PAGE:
• Lt-Col G.T.B. Wilson, DSO, (Highland Light Infantry) 10 May–9 July 1918
  • 3/7th Battalion

    The 3/7th Bn was formed in March 1915 at Salford as a training unit. In April 1916 it became 7th Reserve Bn, Lancashire Fusiliers, and in September 1916 it was absorbed into the 6th Reserve Bn, in the East Lancashire Reserve Brigade at Southport. The 6th (R) Bn was later stationed at Ripon, and then at Scarborough, where it had responsibility for coast defence as well as training under-18-year-old recruits. It ended the war at Bridlington

    Interwar

    The 42nd Division and its units began to reform in the renamed Territorial Army (TA) in April 1920.

    In the 1930s the increasing need for anti-aircraft (AA) defence for Britain's cities was addressed by converting a number of TA infantry battalions into searchlight battalions of the Royal Engineers (RE). The 7th Lancashire Fusiliers was one unit selected for this role, becoming 39th (The Lancashire Fusiliers) AA Battalion, RE in 1936. Consisting of HQ and four AA companies (354–357) at the Drill Hall, Cross Lane, Salford (355 AA Company later moved to Clifton. The battalion unit was subordinated to 33rd (Western) AA Group (later Brigade) in 2nd AA Division.

    With the expansion of Britain's AA Defences, new formations were created, and in 1938 the battalion transferred to 44th AA Brigade based in Manchester in a new 4th AA Division.

    Mobilisation

    The TA's AA units were mobilised on 23 September 1938 during the Munich Crisis, with units manning their emergency positions within 24 hours, even though many did not yet have their full complement of men or equipment. The emergency lasted three weeks, and they were stood down on 13 October. In February 1939 the existing AA defences came under the control of a new Anti-Aircraft Command. In June, as the international situation worsened, a partial mobilisation of the TA was begun in a process known as 'couverture', whereby each AA unit did a month's tour of duty in rotation to man selected AA gun and searchlight positions. On 12 August, 355 AA Company mobilised to relieve 353 AA Company (from the Liverpool-based 38th (The King's Regiment) AA Bn) at 24 S/L sites across South Yorkshire and North Lincolnshire, with company HQ at Hatfield Woodhouse. 356 AA Company was nearby at Snaith, and Battalion HQ was at RAF Church Fenton. However, 12 days later the whole of AA Command was fully mobilised ahead of the declaration of war. 39th AA Bn returned to Lancashire to take up its war stations.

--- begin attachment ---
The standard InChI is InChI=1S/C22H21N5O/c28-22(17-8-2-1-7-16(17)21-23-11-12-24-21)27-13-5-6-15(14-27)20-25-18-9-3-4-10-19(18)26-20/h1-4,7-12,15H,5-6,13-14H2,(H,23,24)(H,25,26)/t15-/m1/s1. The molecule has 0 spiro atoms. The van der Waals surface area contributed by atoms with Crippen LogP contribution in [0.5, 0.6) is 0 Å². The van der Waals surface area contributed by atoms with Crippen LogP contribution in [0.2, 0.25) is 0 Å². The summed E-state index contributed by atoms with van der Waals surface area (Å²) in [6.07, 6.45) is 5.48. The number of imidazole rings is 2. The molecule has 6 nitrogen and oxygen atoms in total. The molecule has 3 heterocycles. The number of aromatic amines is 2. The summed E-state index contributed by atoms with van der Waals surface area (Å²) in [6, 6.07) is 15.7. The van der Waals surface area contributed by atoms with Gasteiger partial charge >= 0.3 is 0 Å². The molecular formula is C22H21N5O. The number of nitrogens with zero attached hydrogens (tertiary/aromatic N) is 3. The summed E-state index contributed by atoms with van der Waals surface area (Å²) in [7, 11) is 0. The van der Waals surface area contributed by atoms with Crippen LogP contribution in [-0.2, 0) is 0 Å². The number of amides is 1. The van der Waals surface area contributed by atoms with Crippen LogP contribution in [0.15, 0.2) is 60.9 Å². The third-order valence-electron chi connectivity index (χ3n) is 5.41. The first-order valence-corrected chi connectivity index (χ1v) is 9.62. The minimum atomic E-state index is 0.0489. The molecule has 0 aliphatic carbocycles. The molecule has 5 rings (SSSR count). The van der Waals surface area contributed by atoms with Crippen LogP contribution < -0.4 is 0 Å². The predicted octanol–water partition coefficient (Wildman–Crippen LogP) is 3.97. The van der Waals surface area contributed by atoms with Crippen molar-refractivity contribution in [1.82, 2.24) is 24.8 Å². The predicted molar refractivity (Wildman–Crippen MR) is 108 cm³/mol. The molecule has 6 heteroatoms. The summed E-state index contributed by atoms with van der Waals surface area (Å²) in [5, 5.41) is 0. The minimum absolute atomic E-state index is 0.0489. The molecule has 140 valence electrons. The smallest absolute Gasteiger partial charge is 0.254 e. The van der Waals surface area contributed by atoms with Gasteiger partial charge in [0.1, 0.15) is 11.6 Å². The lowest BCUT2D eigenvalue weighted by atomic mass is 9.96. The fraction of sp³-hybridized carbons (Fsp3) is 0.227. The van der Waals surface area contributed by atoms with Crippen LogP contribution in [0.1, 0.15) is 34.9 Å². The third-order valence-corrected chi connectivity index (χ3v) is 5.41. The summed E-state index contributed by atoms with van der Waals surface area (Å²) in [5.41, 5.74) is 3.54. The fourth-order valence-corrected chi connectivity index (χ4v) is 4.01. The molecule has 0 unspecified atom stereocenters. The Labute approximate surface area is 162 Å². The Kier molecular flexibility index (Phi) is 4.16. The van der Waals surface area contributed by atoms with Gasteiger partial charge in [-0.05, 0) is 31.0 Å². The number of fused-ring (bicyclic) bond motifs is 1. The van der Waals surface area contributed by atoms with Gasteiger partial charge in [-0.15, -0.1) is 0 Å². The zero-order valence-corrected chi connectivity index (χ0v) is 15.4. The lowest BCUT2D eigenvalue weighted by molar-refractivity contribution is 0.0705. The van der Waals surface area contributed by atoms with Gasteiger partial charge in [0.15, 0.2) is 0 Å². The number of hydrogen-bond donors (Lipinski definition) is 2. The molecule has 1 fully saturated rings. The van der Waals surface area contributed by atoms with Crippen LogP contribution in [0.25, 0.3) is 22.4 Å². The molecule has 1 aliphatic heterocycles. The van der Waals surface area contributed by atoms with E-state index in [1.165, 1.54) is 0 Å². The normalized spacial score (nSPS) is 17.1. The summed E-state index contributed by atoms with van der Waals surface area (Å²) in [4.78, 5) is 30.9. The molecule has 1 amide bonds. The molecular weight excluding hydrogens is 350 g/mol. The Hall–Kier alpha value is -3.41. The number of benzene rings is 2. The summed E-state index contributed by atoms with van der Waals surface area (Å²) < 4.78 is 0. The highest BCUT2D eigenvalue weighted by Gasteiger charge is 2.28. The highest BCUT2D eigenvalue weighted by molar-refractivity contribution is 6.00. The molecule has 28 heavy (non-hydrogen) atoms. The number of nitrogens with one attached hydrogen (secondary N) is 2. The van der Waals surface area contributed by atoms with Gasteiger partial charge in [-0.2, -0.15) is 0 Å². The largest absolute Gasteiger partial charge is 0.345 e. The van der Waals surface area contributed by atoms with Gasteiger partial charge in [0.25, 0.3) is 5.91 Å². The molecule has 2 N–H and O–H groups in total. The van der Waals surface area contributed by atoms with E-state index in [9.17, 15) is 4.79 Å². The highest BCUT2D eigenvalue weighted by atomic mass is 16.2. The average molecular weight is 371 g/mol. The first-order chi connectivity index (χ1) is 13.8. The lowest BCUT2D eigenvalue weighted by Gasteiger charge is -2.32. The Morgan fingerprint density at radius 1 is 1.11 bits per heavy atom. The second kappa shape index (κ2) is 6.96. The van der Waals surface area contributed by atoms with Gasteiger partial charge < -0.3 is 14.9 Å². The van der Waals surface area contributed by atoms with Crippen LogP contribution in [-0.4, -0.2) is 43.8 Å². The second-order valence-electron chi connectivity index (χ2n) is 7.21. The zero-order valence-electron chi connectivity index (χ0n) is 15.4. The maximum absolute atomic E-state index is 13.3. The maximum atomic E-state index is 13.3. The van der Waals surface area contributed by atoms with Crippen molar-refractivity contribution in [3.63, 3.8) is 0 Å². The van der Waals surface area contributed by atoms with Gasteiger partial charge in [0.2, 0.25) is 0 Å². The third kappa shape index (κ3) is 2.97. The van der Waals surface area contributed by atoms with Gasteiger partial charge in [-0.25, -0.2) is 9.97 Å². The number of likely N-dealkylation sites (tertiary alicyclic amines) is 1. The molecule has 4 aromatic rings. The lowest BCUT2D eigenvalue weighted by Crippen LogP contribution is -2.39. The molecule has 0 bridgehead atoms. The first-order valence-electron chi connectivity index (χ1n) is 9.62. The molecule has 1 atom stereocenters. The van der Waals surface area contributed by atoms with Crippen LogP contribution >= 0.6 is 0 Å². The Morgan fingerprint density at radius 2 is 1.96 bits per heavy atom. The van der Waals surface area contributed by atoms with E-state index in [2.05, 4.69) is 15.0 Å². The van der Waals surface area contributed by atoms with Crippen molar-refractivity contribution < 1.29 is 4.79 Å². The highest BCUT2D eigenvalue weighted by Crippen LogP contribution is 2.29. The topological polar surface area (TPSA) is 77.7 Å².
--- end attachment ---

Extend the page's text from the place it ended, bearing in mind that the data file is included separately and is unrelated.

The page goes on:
Home defence

    By the outbreak of war on 3 September the battalion was manning a few searchlights, but also using its Lewis guns to guard key points such as Manchester Ship Canal and docks, some of 354 Company being stationed on top of Barton Power Station. This continued through the period known as the 'Phoney War'. On 1 November 1939 the 39th S/L Bn was transferred to a newly formed 53rd Light Anti-Aircraft Brigade, based at Alkrington Hall.

    In the Spring of 1940, the Battalion HQ moved from Salford to Flixton, still near Manchester, but 354 Company was detached to Boston, Lincolnshire, where it was attached to 44th (The Leicestershire Regiment) AA Bn, and 357 Company was detached to the South Coast of England, later moving to Shaftesbury in Dorset.

    On 1 August 1940 the AA battalions of the RE were transferred to the Royal Artillery (RA), the 39th being designated 39th (The Lancashire Fusiliers) Searchlight Regiment, RA. The day of the formal transfer happened to be Minden Day, celebrated in all battalions of the Lancashire Fusiliers by wearing red roses. The regiment continued to wear its Lancashire Fusiliers cap badges and buttons.